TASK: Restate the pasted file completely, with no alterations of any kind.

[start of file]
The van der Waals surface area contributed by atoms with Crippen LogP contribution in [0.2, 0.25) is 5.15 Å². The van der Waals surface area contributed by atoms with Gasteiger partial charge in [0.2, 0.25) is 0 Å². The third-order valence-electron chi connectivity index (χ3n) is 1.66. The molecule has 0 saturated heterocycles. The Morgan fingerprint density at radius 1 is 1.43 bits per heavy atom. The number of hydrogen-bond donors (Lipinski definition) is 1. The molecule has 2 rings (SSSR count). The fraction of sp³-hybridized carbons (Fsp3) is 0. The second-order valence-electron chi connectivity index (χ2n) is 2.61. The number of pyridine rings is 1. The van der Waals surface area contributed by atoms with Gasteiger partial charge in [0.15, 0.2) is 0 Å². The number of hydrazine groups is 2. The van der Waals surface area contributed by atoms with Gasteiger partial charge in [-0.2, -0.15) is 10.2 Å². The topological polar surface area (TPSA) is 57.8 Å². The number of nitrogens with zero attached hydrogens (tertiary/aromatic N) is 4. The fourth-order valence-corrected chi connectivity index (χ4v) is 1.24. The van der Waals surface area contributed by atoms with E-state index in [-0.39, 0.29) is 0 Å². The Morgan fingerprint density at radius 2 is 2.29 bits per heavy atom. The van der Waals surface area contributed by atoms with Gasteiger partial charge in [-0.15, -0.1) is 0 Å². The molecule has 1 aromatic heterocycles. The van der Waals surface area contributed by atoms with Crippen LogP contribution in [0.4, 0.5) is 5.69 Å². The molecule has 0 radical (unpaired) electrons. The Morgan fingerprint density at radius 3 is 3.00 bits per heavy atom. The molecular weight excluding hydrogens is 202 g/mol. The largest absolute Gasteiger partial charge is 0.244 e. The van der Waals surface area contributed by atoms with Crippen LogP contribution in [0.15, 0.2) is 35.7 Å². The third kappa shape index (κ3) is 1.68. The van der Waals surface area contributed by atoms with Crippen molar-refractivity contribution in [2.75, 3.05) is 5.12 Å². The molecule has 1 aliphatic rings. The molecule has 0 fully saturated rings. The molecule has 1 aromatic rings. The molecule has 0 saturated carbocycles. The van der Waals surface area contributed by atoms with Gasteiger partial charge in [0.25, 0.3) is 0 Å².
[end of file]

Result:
The van der Waals surface area contributed by atoms with Crippen LogP contribution in [0.2, 0.25) is 5.15 Å². The van der Waals surface area contributed by atoms with Gasteiger partial charge in [0.2, 0.25) is 0 Å². The third-order valence-electron chi connectivity index (χ3n) is 1.66. The molecule has 0 saturated heterocycles. The Morgan fingerprint density at radius 1 is 1.43 bits per heavy atom. The number of hydrogen-bond donors (Lipinski definition) is 1. The molecule has 2 rings (SSSR count). The fraction of sp³-hybridized carbons (Fsp3) is 0. The second-order valence-electron chi connectivity index (χ2n) is 2.61. The number of pyridine rings is 1. The van der Waals surface area contributed by atoms with Gasteiger partial charge in [0.15, 0.2) is 0 Å². The number of hydrazine groups is 2. The van der Waals surface area contributed by atoms with Gasteiger partial charge in [-0.2, -0.15) is 10.2 Å². The topological polar surface area (TPSA) is 57.8 Å². The number of nitrogens with zero attached hydrogens (tertiary/aromatic N) is 4. The fourth-order valence-corrected chi connectivity index (χ4v) is 1.24. The van der Waals surface area contributed by atoms with E-state index in [-0.39, 0.29) is 0 Å². The Morgan fingerprint density at radius 2 is 2.29 bits per heavy atom. The van der Waals surface area contributed by atoms with Gasteiger partial charge in [-0.15, -0.1) is 0 Å². The molecule has 1 aromatic heterocycles. The van der Waals surface area contributed by atoms with Crippen LogP contribution in [0.4, 0.5) is 5.69 Å². The molecule has 0 radical (unpaired) electrons. The Morgan fingerprint density at radius 3 is 3.00 bits per heavy atom. The molecular weight excluding hydrogens is 202 g/mol. The largest absolute Gasteiger partial charge is 0.244 e. The van der Waals surface area contributed by atoms with Crippen LogP contribution in [0.15, 0.2) is 35.7 Å². The third kappa shape index (κ3) is 1.68. The van der Waals surface area contributed by atoms with Crippen molar-refractivity contribution in [2.75, 3.05) is 5.12 Å². The molecule has 1 aliphatic rings. The molecule has 0 fully saturated rings. The molecule has 1 aromatic rings. The molecule has 0 saturated carbocycles. The van der Waals surface area contributed by atoms with Gasteiger partial charge in [0.25, 0.3) is 0 Å².